TV On DVD: 'Burn Notice: Season Four'
Last Tuesday saw Fox Home Entertainment drop Burn Notice: Season Four, a four-disc, eighteen-episode set just in time for the show's fifth season premiere next week (June 23). Here's my review.
Season four stands as my favorite year of Burn Notice to date. I say that while eating a certain amount of crow, as I was convinced that it had the potential to be the worst, but it ended up being a very pleasant surprise. I've already discussed at length how the series successfully upended its own formula, so I won't repeat myself too much here.
This season will always be special to me personally, because it was the first for my friend Coby Bell (The Game, Third Watch) as Jesse Porter. I like the character of Jesse, but as a writer, I'm almost more appreciative of how his introduction allowed the writers to explore new themes and approaches with the show's existing framework. Not to mention they hired the right type of actor - Coby has been a series regular on both a drama and a comedy, and so he fits very well in Burn Notice's pitch-perfect mix of both. And I say this without bias, because I didn't meet him until after he'd impressed me on screen.
There are some pretty awesome guest stars in this season, too. One of my all-time favorite actors, Robert Patrick (The Unit), turns up as (what else?) a villain. You'll also see Danny Pino (Cold Case), Robert Wisdom (The Wire), Navi Rawat (Numbers), Matt Winston (Nikita), and return appearances from Tim Matheson (The West Wing), Jay Karnes (The Shield), and the always-awesome Garret Dillahunt (Raising Hope). Burn Notice has a wonderful ensemble, and the writers have mastered the trick of providing them with worthy guest stars, without taking too much away from the regulars. For example, this season also sees an expanded role for Sharon Gless, with predictably great results.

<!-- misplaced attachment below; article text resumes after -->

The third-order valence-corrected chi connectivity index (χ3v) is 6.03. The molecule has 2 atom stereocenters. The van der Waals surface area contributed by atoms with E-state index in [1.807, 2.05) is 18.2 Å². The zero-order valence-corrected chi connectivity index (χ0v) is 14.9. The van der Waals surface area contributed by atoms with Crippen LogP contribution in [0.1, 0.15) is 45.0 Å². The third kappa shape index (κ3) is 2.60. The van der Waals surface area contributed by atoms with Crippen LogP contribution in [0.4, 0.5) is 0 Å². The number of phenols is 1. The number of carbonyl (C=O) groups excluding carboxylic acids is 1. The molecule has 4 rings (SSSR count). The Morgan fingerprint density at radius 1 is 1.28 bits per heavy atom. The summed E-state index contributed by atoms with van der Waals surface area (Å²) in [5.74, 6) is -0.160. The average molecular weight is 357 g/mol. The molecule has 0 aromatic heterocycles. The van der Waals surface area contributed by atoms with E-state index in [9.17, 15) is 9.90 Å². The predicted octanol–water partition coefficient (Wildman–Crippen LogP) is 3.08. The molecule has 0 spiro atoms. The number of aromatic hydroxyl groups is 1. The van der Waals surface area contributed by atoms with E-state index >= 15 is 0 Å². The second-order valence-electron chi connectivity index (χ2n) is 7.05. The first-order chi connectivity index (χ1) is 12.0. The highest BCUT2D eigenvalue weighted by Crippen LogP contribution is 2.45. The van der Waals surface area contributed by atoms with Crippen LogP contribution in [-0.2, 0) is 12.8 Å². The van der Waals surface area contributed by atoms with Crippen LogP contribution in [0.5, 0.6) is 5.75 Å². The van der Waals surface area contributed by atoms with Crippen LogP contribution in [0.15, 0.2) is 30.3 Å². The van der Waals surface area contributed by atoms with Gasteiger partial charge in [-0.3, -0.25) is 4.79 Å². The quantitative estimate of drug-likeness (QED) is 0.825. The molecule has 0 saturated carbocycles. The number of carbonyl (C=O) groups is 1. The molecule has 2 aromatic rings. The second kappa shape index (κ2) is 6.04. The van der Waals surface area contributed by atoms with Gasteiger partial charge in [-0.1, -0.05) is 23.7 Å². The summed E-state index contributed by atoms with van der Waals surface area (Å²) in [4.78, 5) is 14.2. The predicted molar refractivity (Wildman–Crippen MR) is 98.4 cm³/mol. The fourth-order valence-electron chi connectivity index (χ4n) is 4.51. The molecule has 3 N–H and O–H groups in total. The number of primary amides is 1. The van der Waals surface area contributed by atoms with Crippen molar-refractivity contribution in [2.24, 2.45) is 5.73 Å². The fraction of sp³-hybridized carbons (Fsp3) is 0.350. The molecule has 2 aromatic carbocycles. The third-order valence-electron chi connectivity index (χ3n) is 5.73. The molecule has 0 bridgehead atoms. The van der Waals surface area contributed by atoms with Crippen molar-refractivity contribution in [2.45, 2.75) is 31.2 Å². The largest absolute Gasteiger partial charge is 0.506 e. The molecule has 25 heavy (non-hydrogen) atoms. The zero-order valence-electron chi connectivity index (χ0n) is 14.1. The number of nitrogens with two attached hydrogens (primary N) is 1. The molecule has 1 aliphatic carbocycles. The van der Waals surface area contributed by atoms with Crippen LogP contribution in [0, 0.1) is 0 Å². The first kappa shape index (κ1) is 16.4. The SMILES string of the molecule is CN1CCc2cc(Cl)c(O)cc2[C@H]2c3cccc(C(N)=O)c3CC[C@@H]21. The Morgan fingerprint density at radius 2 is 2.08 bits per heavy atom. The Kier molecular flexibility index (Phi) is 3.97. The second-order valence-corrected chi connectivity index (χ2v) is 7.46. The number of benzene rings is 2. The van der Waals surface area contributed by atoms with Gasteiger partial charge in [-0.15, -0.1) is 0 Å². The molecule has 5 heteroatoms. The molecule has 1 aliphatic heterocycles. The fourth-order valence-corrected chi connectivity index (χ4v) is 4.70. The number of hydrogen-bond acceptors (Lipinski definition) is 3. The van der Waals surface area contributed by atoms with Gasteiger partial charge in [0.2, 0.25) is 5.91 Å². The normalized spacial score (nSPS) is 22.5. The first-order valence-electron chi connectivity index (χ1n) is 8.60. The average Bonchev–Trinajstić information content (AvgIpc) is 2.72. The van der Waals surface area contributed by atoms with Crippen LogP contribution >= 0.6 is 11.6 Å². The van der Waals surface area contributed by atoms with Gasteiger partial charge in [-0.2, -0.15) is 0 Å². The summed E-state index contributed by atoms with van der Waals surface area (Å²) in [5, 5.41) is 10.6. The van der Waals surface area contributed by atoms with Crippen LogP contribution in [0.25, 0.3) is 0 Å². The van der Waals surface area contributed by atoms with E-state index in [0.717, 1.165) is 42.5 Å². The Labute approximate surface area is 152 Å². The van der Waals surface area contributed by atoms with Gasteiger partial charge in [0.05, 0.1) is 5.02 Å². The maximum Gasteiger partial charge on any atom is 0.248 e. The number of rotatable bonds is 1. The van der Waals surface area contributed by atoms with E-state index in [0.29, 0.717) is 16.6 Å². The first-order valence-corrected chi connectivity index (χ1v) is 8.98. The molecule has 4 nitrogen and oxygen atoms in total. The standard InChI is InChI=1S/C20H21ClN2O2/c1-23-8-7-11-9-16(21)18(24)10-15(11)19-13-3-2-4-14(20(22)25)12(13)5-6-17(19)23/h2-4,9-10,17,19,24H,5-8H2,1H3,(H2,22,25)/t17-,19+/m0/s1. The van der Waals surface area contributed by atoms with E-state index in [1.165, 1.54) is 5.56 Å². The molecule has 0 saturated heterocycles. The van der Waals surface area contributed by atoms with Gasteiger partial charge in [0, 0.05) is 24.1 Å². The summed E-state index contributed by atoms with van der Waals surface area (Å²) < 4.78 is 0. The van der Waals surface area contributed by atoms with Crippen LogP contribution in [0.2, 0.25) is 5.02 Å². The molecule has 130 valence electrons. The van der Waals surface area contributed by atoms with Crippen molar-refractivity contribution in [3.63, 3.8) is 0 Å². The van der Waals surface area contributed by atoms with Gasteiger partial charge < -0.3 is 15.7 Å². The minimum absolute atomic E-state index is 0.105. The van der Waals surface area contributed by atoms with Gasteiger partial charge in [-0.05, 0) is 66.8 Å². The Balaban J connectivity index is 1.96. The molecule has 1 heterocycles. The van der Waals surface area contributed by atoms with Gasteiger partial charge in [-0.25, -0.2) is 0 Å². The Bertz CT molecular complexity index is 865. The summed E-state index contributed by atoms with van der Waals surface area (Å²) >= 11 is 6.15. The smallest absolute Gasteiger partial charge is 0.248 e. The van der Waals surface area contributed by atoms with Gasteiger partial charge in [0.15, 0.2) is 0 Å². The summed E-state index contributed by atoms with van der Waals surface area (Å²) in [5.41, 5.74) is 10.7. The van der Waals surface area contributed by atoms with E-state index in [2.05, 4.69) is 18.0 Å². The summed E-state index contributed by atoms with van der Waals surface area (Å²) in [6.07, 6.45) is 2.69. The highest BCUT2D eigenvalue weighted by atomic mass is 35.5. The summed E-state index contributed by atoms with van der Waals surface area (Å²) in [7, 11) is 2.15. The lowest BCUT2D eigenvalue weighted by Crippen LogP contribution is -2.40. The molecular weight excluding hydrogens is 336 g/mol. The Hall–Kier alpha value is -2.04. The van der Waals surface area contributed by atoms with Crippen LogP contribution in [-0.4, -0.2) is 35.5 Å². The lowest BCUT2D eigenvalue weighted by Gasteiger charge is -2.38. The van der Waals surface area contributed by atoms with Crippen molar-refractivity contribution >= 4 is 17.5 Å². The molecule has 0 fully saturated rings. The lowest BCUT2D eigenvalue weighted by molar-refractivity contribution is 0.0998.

Different studios, different packaging: unlike the two USA shows released by Universal (Royal Pains and Covert Affairs), Burn Notice comes in a hard plastic case with the discs set up flipbook-style inside. I have to say I like this approach better as there's less packaging to handle. There's no booklet, but most of the information you'll want is on the inside front cover (episode titles, which special features are on which disc). There are two noticeable omissions: unlike the USHE sets, you don't get episode summaries - due to the obvious lack of space - and you're not told who's on the commentary track. (Scroll down; the next section has that information for you.) These aren't grievous omissions, though the former might be frustrating for Burners who don't know the episodes by name.
There's two minor things that bug me about this box, though. One is that the art doesn't include Jesse; I know this is the same promo art that was used by USA, so it's not FOX's fault, but were it up to me I'd want all the series regulars on the box. The other thing is the wording on the back of the box, which is unnecessarily confusing. I'm going to quote here:
Michael Westen is back, and this time, he's joined by Jesse Porter, a no-nonsense counter-intelligence expert who has been burned himself. Along with go-to guy Sam and the dangerously sexy Fiona, the team takes on a barrage of outlaw biker gangs, drug dealers and a worldwide terrorist threat.
I know I'm nitpicking here, but that second sentence makes me raise an eyebrow. The way it's phrased, it reads like Sam and Fiona are "along with" the team, not part of the team itself, which regular viewers of the show know couldn't be more wrong. Also, it's a wee bit odd that the paragraph uses full names for Michael and Jesse but not for Sam or Fiona. I'll forgive not mentioning Maddie, if only because she's not always part of the spy shenanigans, but I definitely think the box text could have been written better.